Don't have much choice here... liberation of the human colony it is!

I'm not entirely sure where I discovered Hydorah, but I will remain eternally grateful to that person or place. The reason for this is that Hydorah is a Gradius/Nemesis-inspired shooter, and I happen to be rather fond of that particular arcade game.

Of course, there are plenty of Gradius-inspired shooters that aren't very good. But with Hydorah, programmer Locomalito obviously took a lot of time, care and attention in making sure that this game was a fantastic and authentic shmup.

Isn't the countryside nice? Lush green grass, rolling hills, deadly enemy spaceships...

Hydorah features sixteen levels, although the chances are you'll never see most of them. As I said, this is an authentic arcade shooter, and that authenticity extends to its difficulty level - it's rock! Actually, in saying that, if you're careful then you should progress quite well. Any time you die, it's your own fault, the game will never cheat you. But you do have to be good... really good... if you want to get anywhere.

In a way that's a bit of a shame, because there's so much to love in Hydorah. Of course, there's a huge amount of stuff to blast. It looks absolutely gorgeous, and sounds great too, with some music sounding similar to classic SNES tunes. It's even got little secrets tucked away to try and discover. But as I said, you might never see most of them.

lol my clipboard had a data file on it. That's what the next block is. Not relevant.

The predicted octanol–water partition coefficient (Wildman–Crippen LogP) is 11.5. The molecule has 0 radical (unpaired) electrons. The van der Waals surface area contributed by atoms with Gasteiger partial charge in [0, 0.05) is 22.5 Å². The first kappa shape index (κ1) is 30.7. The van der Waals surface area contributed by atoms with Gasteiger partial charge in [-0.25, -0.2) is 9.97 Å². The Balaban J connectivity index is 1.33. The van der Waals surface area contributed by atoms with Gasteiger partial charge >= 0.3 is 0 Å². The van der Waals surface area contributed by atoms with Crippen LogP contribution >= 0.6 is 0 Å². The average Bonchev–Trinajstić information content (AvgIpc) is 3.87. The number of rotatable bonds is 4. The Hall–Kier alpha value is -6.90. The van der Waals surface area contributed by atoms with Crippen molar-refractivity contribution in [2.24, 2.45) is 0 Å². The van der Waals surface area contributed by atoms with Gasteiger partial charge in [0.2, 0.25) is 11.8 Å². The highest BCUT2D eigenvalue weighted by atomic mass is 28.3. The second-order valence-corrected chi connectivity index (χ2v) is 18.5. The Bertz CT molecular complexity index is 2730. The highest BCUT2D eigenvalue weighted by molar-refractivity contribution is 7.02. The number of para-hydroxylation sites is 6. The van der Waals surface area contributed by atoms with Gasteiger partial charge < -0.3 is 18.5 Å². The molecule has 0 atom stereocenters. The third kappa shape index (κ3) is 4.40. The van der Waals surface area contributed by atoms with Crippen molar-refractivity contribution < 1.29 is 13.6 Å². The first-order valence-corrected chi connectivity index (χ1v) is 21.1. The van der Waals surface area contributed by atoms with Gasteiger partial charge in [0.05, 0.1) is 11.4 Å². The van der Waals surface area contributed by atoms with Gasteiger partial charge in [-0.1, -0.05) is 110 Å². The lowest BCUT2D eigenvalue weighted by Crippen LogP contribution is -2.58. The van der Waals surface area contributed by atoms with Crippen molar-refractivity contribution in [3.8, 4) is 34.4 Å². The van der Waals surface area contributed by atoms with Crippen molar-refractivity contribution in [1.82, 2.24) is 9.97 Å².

In an interesting twist, if you destroy that factory you'll lose points.

Still, Hydorah is truly worth persevering with, particularly if you have any love at all for Gradius, or any 80s arcade shoot 'em up, really. It's a wonderful piece of work, which makes it all the more surprising that it's free. I would seriously pay good money for this game. I'm not sure if there's a Donate option because the website is down at the moment, but you can download the game here: Hydorah download. I would seriously recommend anyone download this immediately. If it's your thing, there are also two soundtracks available: the original soundtrack, and a selection of arranged tracks.

Hydorah is a brilliant homage to the glory days of the arcades, and a fantastic game in its own right. The only reason it isn't higher on my list is because I'm rubbish at it. But that hasn't stopped me from playing...

EDIT: The website is back up now, and there is indeed a "Donate" button. So I'll be chipping in, it's well worth it. Have a look at the site, there are some cool extra materials, such as an instruction manual, and everything you need to make a DVD version of the game.

Wednesday, 6 April 2011

Top 10 of '10: Number 10 - Pinball FX2 (XBox 360)